Twitter #hashtags for #Bookbloggers revisited

A while back I composed a post which gave some suggestions on which Twitter hashtags were the most useful for bookbloggers.

What is a hashtag, and what are they used for?

A hashtag is a label for content. It helps others who are interested in a certain topic, quickly find content on that same topic. In other words, it is a SEARCH TERM.

On Twitter, the pound sign (or hash) turns any word or group of words that directly follow it into a searchable link. This allows you to organize content and track discussion topics based on those keywords.

After all, Twitter and Instagram are just huge databases. They hold a LOT of content. If you want to search that content without going through countless results, use can use a hashtag search term to narrow those results.  For instance, if you want to see what people are saying about a certain TV show, put the title of show in the search box preceded by a hashtag.  Eg: #ThisIsUs


I’ve noticed that many bookbloggers use the hashtag #Review when posting their book reviews to Twitter. Although this is not technically wrong… you are not doing anyone any favours.

When you do this, anyone who searches Twitter with #Review will get reviews for books  BUT… they will also get reviews for televisions, health care services, children’s toys, automobiles, skin care products, insurance brokers, hotels, cosmetics, etc. etc. etc……

With a few extra keystrokes they can consolidate prospective searches.

Use #BookReview and the search will be much more efficient and user friendly. The searcher will ONLY get results for book reviews.

And if you want to narrow your search even further, use more than one search terms.

#BookReview and #thriller will get you a list of tweets that have BOTH these terms within the tweet.

I guess that is the retired library cataloguer in me coming out.  Why do a broad search when a more specific one narrows down the search results?

For instance if you visited your local library to find a book about training your spaniel you wouldn’t search for Animals–training (which would be too broad a search and you’d have to look through results on training cats, elephants, rabbits, etc.)

You would search for Dogs–training (the more specific search with refined results)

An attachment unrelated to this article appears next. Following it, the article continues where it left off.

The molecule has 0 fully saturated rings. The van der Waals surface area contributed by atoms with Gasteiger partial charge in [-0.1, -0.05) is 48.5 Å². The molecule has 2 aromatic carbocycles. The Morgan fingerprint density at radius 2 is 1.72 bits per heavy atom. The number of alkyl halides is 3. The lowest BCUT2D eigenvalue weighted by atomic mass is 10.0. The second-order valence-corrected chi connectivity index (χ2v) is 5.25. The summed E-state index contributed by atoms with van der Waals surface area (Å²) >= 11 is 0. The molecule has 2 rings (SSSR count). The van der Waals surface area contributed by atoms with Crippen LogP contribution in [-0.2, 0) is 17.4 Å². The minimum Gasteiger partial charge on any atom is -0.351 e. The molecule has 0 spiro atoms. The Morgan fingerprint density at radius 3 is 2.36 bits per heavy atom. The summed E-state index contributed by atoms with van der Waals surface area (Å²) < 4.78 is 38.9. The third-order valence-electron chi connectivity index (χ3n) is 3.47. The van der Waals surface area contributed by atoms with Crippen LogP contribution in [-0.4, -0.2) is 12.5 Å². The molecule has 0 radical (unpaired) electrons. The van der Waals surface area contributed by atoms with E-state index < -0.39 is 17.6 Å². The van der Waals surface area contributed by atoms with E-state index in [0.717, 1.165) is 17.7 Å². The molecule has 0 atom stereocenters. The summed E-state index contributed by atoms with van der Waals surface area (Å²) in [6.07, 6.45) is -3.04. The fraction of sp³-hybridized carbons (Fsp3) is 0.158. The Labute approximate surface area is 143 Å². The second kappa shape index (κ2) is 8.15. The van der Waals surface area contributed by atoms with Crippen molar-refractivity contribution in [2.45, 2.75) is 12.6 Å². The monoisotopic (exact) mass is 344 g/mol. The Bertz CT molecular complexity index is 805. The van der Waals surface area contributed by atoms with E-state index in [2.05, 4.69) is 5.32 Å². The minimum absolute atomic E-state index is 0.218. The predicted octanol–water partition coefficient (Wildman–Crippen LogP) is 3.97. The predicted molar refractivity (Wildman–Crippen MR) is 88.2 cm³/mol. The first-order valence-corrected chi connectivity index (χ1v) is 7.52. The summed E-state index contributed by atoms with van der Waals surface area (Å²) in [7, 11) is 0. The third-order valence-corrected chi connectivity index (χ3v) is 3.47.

If the library didn’t put any subject headings in the catalogue record, no one would be able to find anything via subject.

If Twitter users don’t use hashtags in their tweets, this renders the tweet unsearchable. So, if you’ve just written the best review you’ve ever written – and you don’t add any hashtags – then no one will be able to find the link to your great review. And that would be sad…

My rant for today. Thanks for listening.

Do YOU use hashtags? Why/Why not?

Have you ever searched for content using hashtags?

About Fictionophile

Fiction reviewer ; Goodreads librarian. Retired library cataloger - more time to read! Loves books, gardening, and red wine. I have been a reviewer member of NetGalley since October 2013. I review titles offered by Edelweiss, and participate in blog tours with TLC Book Tours.
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17 Responses to Twitter #hashtags for #Bookbloggers revisited

  1. Pingback: Twitter #hashtags for #Bookbloggers revisited — Fictionophile | Ups and Downs of Family History V2.0

  2. I am away to change all my #review to #bookreview. Hadn’t thought about that before! Thank you for this post.

    Liked by 1 person

  3. Man, I’ll be honest, I am not the best at navigating Twitter. WordPress is my home for sure

    Liked by 1 person

  4. I still refer back to your hashtag post because it’s such a great resource – this is a great follow up!. And I love that you compared specificity of hashtags to library searches; I love thinking about them that way. 😊


  5. carhicks says:

    I am such a twitter neophyte, all this is good info for me and it all makes perfect sense. Thanks Lynne.


  6. Carol says:

    Thanks Lynne! 👍😍


  7. Kerena Swan says:

    A very interesting article, thank you.

    Liked by 1 person

  8. Actually, I don’t–use hashtags to research… however, I do supply them profusely when posting my reviews. I did appreciate the note to defining the difference between RT or retweet–which I don’t do and should. Love having a retired librarian in our midst! thank you, Lynne! 🥰

    Liked by 1 person

  9. Pingback: Twitter #hashtags for #Bookbloggers revisited — Fictionophile – All About Writing and more

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